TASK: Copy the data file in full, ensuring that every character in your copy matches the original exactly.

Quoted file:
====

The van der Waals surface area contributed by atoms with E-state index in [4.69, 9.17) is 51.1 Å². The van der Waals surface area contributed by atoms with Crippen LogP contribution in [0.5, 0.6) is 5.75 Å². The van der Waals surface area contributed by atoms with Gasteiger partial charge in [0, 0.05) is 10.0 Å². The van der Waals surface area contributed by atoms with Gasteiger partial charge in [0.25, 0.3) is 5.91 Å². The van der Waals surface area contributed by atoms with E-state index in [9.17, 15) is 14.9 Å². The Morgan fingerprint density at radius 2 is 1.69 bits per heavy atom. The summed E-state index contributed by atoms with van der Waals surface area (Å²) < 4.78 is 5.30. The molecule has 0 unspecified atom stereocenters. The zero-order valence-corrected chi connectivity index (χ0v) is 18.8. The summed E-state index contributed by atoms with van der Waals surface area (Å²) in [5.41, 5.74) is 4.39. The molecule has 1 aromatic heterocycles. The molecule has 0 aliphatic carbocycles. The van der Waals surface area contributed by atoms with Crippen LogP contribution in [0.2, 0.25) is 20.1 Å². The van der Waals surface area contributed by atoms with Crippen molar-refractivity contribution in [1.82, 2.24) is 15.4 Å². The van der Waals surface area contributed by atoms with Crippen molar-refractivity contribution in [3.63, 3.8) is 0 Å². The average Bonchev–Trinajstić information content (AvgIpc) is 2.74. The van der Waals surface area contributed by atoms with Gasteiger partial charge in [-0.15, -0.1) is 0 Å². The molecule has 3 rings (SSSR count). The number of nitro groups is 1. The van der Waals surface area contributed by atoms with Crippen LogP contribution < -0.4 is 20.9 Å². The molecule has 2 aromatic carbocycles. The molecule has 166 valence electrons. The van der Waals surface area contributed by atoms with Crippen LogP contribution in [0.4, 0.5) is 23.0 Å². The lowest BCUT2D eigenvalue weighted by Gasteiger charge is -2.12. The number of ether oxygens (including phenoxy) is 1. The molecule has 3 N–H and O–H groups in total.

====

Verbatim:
The van der Waals surface area contributed by atoms with E-state index in [4.69, 9.17) is 51.1 Å². The van der Waals surface area contributed by atoms with Crippen LogP contribution in [0.5, 0.6) is 5.75 Å². The van der Waals surface area contributed by atoms with Gasteiger partial charge in [0, 0.05) is 10.0 Å². The van der Waals surface area contributed by atoms with Gasteiger partial charge in [0.25, 0.3) is 5.91 Å². The van der Waals surface area contributed by atoms with E-state index in [9.17, 15) is 14.9 Å². The Morgan fingerprint density at radius 2 is 1.69 bits per heavy atom. The summed E-state index contributed by atoms with van der Waals surface area (Å²) < 4.78 is 5.30. The molecule has 0 unspecified atom stereocenters. The zero-order valence-corrected chi connectivity index (χ0v) is 18.8. The summed E-state index contributed by atoms with van der Waals surface area (Å²) in [5.41, 5.74) is 4.39. The molecule has 1 aromatic heterocycles. The molecule has 0 aliphatic carbocycles. The van der Waals surface area contributed by atoms with Crippen LogP contribution in [0.2, 0.25) is 20.1 Å². The van der Waals surface area contributed by atoms with Crippen molar-refractivity contribution in [1.82, 2.24) is 15.4 Å². The van der Waals surface area contributed by atoms with Crippen molar-refractivity contribution in [3.63, 3.8) is 0 Å². The average Bonchev–Trinajstić information content (AvgIpc) is 2.74. The van der Waals surface area contributed by atoms with Gasteiger partial charge in [-0.15, -0.1) is 0 Å². The molecule has 3 rings (SSSR count). The number of nitro groups is 1. The van der Waals surface area contributed by atoms with Crippen LogP contribution < -0.4 is 20.9 Å². The molecule has 2 aromatic carbocycles. The molecule has 166 valence electrons. The van der Waals surface area contributed by atoms with Crippen LogP contribution in [0.4, 0.5) is 23.0 Å². The lowest BCUT2D eigenvalue weighted by Gasteiger charge is -2.12. The number of ether oxygens (including phenoxy) is 1. The molecule has 3 N–H and O–H groups in total.